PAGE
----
Earlier this month, researchers from across industry, academia, and Department of Energy (DOE) national laboratories gathered in Santa Fe to discuss data-intensive applied science at CoDA (Conference of Data Analysis) 2016:
Co-sponsored by the Center for Nonlinear Studies and the Information Science and Technology Institute at Los Alamos National Laboratory, the conference invited speakers to explore six distinct themes over three days:
- Power Grid Data
- Subsurface Modeling
- Cyber Security
- Data Analysis at Exascale
- Multisource Data
- Really Expensive Data
For instance, Nina Lanza (Los Alamos National Laboratory) discussed her use of the ChemCam onboard Curiosity to analyze the composition of Mars’ surface (images here). Ruby Leung (Pacific Northwest National Laboratory) discussed the challenges of modeling climate change using multisource data sets. And, with humor, Earl Lawrence (Los Alamos National Laboratory) reminded us of the very dangerous ramifications of unsecured networks for cyber-physical security issues in the 21st century.
— Joshua Finnell (@JoshuaFinnell) March 3, 2016
Data management was a continuing concern for DOE presenters, whether working with multiple CSV files or performing data analysis at exascale.
Such data management challenges will sound familiar to the data librarian: the need for data citation standards, standardized metadata within and across scientific disciplines, and access and preservation to both ephemeral and big data sets. These issues, of course, intersect with the need for transparency, reproducibility, and ethical scientific research. Although you may not realize it, opportunities abound for data librarians across the DOE national laboratories.
At the conference banquet, Rayid Ghani (program director of Data Science for Social Good at U Chicago) discussed the intersection between data science, public policy, and social good. Perhaps you remember Rayid as the Chief Scientist for the 2012 Obama Campaign:
Blending computational analysis and public policy, the Data Science for Social Good Fellowships bring together data scientists, nonprofits, and government on social impact projects such as building early warning systems to Prevent Negative Police-Public Interactions and reducing blight in Cincinnati Neighborhoods.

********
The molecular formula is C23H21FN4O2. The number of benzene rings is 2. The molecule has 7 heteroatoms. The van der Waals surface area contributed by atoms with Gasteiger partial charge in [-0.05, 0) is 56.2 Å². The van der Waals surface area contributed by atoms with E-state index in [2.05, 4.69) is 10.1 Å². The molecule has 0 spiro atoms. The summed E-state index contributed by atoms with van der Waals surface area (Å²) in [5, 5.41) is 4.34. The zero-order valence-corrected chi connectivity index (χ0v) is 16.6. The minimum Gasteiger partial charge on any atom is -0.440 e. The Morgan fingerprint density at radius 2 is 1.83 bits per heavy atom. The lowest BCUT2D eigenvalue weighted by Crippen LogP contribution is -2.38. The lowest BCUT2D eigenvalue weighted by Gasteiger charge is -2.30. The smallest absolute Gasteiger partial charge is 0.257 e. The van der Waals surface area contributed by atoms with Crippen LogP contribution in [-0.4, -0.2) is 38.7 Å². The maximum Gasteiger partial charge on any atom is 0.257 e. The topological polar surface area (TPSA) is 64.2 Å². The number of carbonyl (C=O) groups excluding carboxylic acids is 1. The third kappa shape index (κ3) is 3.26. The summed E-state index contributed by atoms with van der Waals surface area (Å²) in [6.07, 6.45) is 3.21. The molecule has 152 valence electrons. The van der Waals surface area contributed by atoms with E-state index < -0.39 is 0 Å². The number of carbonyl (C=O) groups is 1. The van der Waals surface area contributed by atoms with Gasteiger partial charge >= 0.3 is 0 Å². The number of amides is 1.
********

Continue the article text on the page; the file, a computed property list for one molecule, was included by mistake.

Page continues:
Bluegrass, Blight, and the Future of Cities
How a fiddler and an astrophysicist introduced predictive analytics to Cincinnati
Listening to Rayid speak passionately about the need for data scientists to define a problem from a myriad of perspectives, before coding a solution had me reflect on an initiative at the Graduate School of Library and Information Science (GSLIS) at the University of Illinois. The Community Informatics and Socio-technical Data Analytics programs at GSLIS focus on how data can both empower and disenfranchise communities. (The geographic proximity of GSLIS and the University of Chicago also make an appealing trajectory for a budding data librarian.)
Perhaps the best takeaway from the conference was Kary Myers minting June 13th Statistics and Beer Day in honor of William Sealy Gosset’s birthday. As a Guinness employee, Gosset applied statistics to select the best barley for brewing, and is remembered by his pseudonym, Student, in Student’s t-distribution:
I fully support Kary’s call to action. Let us unite, as data librarians, on June 13th and hoist a drink and a data problem in unison!
If you’d like to learn more, Statistical Analysis and Data Mining will publish a special journal issue featuring work presented at CoDA 2016. Of course, the deadline to submit for presenters is June 13th, 2016.
Joshua Finnell (@joshuafinnell) is a librarian at Los Alamos National Laboratory working on issues related to scholarly communication and data management. His work has appeared in New Library World, Library Philosophy and Practice, and Digital Library Perspectives. He is the recipient of the 2015 DLF+FORCE11 Cross-Pollinator Award. As a corollary, you can hoist a drink with him in person at the FORCE2016 Conference in Portland.